The ongoing trade disputes between the U.S. and China resumed violently during the week as the President tweeted on Sunday, May 5th, on the intentions of increasing Chinese tariffs to as high as 25% from the current 10% tariff. The net increase is not intended to affect all products from China, but it will certainly impact a slew of consumer goods from technology related products all the way to produce. The highly unanticipated tweet sent global equity markets in a frenzy on Monday, as well as for the entire week, given that the uncertainty of a trade war, or restrictive global trade in general, is not entirely conducive to what market participants view as optimistic. Considering the notion that nearly 50% of all revenue from the 500 largest companies in the U.S. stems from outside U.S. borders, the fear of restricted trade may bleed to earnings expectations and overall corporate guidance. It may be too soon to accurately gauge what the impact of the latest trade spat will yield, but the uncertainty caused will have the potential for further downside across risk assets. Unlike the notion of risk, which is plannable, it’s important to keep in mind that uncertainty is not plannable. Tariff tensions will continue to weigh on global equity markets until the threats (from both sides) subside and a deal is reached. From a purely objective standpoint, and not focusing on the political administration in power, global equity markets behave best when intentions are derived to improve global trade, not restrict it. There are certainly various avenues to take in the improvement phase and we believe that excessive tariffs should not be part of that discussion. China’s retaliation, which is inevitable, may hurt U.S. farmers the most as well as small manufacturing companies. Equity markets responded negatively to the tariff news as the domestic Standard & Poor’s (S&P) 500 lost -2.10% for the week while emerging market equities (MSCI EM) closed lower by -4.52%.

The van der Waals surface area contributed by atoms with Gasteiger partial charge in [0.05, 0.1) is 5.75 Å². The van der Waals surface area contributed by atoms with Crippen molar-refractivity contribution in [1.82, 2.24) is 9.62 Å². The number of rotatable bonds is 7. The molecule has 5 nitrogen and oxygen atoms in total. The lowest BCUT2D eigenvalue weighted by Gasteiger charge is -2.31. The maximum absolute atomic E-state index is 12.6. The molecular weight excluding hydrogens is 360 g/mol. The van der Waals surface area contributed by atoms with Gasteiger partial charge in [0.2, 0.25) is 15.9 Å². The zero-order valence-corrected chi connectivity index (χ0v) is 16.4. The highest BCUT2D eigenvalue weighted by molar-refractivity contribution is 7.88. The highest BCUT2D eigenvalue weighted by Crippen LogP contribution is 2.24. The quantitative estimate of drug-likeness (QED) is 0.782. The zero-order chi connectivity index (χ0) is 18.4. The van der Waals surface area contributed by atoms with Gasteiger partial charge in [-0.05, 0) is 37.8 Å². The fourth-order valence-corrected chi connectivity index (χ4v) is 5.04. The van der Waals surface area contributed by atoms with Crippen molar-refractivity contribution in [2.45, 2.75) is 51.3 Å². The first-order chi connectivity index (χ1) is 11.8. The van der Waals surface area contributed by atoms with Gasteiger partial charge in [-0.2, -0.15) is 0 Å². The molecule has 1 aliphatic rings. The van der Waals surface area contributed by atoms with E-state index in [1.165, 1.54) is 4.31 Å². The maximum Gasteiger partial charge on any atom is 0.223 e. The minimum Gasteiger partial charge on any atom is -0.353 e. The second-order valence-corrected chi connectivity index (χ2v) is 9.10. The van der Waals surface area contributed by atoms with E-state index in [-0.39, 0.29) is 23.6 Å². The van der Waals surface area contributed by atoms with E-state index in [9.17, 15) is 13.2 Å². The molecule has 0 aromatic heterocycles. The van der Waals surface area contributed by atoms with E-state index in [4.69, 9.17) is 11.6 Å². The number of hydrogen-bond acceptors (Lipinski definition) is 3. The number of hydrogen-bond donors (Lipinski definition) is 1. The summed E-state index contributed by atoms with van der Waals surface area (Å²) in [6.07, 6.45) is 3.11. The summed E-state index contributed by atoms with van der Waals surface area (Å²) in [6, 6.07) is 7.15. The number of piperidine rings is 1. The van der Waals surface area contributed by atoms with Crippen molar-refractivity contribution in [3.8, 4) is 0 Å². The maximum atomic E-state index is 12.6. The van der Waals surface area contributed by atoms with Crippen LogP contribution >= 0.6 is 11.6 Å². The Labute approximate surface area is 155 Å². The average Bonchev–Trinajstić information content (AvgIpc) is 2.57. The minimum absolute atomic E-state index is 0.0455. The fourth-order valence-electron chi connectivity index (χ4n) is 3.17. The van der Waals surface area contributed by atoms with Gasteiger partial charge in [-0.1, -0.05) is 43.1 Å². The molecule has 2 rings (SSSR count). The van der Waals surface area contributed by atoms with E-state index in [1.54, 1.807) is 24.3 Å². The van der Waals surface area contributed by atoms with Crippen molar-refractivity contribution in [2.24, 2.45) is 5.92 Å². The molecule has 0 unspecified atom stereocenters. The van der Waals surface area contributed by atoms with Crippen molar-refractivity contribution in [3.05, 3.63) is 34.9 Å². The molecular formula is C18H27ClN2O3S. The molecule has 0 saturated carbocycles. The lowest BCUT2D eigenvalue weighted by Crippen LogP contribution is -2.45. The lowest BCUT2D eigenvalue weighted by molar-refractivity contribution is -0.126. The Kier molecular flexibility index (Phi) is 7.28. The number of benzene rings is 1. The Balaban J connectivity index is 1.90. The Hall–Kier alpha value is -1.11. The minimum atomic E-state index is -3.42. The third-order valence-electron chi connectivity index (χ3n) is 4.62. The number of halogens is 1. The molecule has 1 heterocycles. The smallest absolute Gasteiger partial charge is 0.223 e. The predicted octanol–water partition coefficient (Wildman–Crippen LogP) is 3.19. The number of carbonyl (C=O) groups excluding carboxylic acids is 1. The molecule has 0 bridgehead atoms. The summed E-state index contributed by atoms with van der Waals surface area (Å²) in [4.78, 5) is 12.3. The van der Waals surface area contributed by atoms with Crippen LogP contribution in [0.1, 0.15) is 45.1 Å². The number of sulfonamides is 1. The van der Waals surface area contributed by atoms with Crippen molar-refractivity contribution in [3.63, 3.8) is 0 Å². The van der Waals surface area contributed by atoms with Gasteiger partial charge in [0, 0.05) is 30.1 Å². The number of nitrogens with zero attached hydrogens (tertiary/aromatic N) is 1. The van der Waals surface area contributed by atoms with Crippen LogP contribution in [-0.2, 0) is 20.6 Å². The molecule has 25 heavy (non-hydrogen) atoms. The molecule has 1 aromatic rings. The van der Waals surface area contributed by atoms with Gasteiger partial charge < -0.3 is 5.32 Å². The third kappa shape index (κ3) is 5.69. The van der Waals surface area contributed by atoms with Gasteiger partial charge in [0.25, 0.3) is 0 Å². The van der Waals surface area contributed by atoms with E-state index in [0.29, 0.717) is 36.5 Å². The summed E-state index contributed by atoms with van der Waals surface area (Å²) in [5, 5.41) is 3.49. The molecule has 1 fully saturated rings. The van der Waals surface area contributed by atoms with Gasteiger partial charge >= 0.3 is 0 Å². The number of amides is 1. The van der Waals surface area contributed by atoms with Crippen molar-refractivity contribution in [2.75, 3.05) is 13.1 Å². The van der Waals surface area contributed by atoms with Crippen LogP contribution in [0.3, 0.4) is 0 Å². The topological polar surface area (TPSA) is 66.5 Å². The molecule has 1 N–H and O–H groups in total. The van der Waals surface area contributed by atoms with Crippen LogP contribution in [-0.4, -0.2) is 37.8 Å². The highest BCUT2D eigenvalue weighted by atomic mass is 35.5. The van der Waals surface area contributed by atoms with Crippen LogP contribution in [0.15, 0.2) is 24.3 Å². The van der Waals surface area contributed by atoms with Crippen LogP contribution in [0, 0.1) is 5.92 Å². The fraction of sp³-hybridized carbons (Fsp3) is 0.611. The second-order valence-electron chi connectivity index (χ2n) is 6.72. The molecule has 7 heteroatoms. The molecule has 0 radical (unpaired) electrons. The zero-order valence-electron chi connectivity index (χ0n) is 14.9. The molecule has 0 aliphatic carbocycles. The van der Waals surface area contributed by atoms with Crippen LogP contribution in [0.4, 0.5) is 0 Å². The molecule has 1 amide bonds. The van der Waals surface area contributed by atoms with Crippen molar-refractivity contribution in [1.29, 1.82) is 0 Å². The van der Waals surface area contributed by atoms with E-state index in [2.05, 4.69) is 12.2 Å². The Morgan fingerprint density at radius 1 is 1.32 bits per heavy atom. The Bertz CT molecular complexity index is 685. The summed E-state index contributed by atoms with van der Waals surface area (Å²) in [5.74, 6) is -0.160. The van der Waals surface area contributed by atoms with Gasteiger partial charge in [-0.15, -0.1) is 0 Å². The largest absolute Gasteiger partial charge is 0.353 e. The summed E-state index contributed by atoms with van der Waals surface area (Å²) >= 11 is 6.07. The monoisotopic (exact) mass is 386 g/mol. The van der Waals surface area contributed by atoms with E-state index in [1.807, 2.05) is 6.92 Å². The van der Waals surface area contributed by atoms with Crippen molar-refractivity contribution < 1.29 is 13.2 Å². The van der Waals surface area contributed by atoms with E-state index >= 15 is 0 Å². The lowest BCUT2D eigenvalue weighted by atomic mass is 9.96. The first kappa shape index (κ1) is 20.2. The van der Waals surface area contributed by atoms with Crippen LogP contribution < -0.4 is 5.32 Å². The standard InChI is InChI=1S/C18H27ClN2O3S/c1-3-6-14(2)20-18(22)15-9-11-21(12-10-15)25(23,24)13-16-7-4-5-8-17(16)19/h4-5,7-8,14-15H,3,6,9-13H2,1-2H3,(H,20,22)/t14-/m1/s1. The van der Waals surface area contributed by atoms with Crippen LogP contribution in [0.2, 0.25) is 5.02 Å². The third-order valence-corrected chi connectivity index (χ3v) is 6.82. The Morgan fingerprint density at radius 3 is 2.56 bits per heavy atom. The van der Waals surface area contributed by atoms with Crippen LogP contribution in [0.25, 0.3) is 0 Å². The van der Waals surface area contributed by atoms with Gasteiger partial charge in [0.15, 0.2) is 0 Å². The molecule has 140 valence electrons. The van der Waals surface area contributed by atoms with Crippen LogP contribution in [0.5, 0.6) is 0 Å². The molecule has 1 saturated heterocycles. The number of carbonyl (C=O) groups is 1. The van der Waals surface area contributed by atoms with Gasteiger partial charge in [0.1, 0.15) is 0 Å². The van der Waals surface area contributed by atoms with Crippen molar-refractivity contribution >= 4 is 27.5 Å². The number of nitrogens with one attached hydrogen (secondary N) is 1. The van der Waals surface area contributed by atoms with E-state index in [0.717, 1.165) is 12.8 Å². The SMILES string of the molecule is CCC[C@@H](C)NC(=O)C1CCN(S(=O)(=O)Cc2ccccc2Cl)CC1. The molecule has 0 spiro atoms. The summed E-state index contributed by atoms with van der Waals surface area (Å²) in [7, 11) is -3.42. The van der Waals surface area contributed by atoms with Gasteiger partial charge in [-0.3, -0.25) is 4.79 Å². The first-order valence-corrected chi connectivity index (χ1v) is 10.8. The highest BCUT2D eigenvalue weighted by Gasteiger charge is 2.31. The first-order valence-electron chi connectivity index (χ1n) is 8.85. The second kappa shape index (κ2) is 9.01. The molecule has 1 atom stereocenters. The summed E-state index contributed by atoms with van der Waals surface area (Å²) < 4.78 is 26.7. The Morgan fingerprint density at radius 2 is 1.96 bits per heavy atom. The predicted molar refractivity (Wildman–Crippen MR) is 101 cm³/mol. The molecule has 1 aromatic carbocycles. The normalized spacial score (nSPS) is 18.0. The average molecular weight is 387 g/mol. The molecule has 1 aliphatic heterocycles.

From an objective assessment, it’s important for us to reiterate that the overall risk metrics of the domestic market, as judged by valuations, earnings trends, debt levels, and overall sentiment, appear well intact. Moreover, we see no evidence of a bubble-like scenario across sectors. Although certain equities within the technology sector may be construed as overvalued and risker (relative to the market), the large capitalization equity market remains favorable for long-term investors. It is only natural that volatility may cause concern during such stressful times and the desire to exit equity market exposure may reign supreme. We urge caution in such an environment because the tide can change very quickly. Historically, when broad equity market health has remained positive and overall political, and geopolitical, factors have caused concerns (i.e. trade war and/or oil dispute with Iran), any positive changes to the rhetoric from either side have resulted in quick equity market upside. This is exactly what happened in late 2018 when global equities erased nearly -15% of value in 4 months before quickly recouping and surpassing the previous highs. The embedded FLEX options within our multiple strategy platform, coupled with our ability to quickly change the underlying equity level risk line-up of our strategies, may allow for a better ride through the storm. Taking advantage of opportunities amidst the volatility is the bright spot in the current equity market environment and it’s one we’re excited for.
On the economic data front, the release of the latest inflation figure, as dictated by the Consumer Price Index (CPI), failed to materialize in the manner that the Fed alluded to in its latest press conference. We’ll be paying close attention to upcoming Fed comments on their ‘transitory’ issues for the lack of inflationary pressures. The Fed’s transitory items are airfare prices, financial services, and apparel.
Investment Policy Committee:
Investment advice offered through CX Institutional, a registered investment advisor.
The opinions voiced in this material are for general information only and are not intended to provide specific advice or recommendations for any individual. To determine which investment(s) may be appropriate for you, consult your financial advisor prior to investing. All performance referenced is historical and is no guarantee of future results. All indices are unmanaged and cannot be invested into directly. The economic forecasts set forth in the presentation may not develop as predicted.